The Biden administration is appealing for the business community to be open to discuss higher corporate tax rates as part of the an infrastructure overhaul.
Watch in the video player above.
President Joe Biden last week proposed a $2.3 trillion infrastructure plan that would largely be funded by an increase in the corporate tax rate to 28 percent and an expanded global minimum tax set at 21 percent.
Commerce Secretary Gina Raimondo said Wednesday that businesses and lawmakers should come to the bargaining table, noting that there could be room to negotiate on the rate and timeline.
“There is room for compromise,” Raimondo said at the White House briefing. “What we cannot do, and what I am imploring the business community not to do, is to say, ‘We don’t like 28. We’re walking away. We’re not discussing.'”
Key to the Biden administration’s pitch is bringing corporate tax revenues closer to their historic levels, rather than hiking them to new highs that could make U.S. businesses less competitive globally.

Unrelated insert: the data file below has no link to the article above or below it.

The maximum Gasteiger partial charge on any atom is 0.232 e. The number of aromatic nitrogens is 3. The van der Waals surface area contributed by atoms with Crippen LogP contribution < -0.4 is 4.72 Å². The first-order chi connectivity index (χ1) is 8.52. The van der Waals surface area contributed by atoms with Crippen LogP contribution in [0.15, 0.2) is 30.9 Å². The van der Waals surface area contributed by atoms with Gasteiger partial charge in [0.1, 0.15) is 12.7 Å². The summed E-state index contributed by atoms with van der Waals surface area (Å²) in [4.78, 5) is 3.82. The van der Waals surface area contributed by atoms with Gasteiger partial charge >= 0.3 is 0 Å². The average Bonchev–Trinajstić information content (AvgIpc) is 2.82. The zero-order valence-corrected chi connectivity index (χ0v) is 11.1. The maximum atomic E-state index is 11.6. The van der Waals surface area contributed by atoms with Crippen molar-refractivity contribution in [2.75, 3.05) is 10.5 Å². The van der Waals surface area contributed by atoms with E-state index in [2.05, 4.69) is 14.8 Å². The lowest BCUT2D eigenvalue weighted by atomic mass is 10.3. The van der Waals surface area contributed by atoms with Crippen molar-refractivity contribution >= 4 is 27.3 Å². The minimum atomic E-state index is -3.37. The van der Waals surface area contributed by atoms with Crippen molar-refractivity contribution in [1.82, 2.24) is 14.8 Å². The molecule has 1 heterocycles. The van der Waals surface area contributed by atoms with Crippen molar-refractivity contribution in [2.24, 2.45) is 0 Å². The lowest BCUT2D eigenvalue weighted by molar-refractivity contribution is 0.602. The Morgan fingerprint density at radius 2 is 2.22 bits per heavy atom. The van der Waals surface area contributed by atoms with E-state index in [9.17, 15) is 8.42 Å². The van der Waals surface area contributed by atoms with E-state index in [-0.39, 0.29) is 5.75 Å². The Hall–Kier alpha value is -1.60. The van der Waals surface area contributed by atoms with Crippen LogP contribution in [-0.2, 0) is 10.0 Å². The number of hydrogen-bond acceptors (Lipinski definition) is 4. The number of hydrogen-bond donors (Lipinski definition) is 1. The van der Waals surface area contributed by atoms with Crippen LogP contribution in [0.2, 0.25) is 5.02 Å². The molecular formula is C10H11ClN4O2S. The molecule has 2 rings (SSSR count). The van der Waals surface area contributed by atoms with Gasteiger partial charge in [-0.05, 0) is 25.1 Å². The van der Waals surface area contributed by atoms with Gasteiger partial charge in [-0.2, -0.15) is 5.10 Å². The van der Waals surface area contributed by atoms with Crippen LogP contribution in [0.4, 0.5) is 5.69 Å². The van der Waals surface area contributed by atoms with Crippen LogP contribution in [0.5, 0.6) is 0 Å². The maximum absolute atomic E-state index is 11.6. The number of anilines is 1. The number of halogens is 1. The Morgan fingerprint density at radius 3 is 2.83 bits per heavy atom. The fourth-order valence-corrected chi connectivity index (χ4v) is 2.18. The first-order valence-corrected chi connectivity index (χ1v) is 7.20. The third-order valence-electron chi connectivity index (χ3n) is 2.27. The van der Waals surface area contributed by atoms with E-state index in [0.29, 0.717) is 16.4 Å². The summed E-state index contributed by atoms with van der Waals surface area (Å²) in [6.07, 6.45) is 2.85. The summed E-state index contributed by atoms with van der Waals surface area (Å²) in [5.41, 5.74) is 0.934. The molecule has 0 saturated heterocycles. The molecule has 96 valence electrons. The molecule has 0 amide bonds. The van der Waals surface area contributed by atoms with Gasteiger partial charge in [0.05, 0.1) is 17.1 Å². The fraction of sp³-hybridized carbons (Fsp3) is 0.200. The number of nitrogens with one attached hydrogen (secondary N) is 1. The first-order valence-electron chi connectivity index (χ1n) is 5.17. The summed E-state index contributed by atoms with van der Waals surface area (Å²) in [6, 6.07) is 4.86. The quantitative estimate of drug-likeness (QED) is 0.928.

Trump’s 2017 tax cuts halved corporate tax revenues to 1 percent of gross domestic product, which is a measure of the total income in the economy. Revenues had previously equaled 2 percent of GDP. That higher figure is still below the 3 percent average of peer nations in the Organization for Economic Co-operation and Development, the Treasury Department said in its summary of the plan.
During the White House briefing Wednesday, press secretary Jen Psaki said the Biden administration would like to see progress on the infrastructure plan by Memorial Day.
Psaki also said southern border “wall construction remains paused,” as the review continues on how funds were allocated.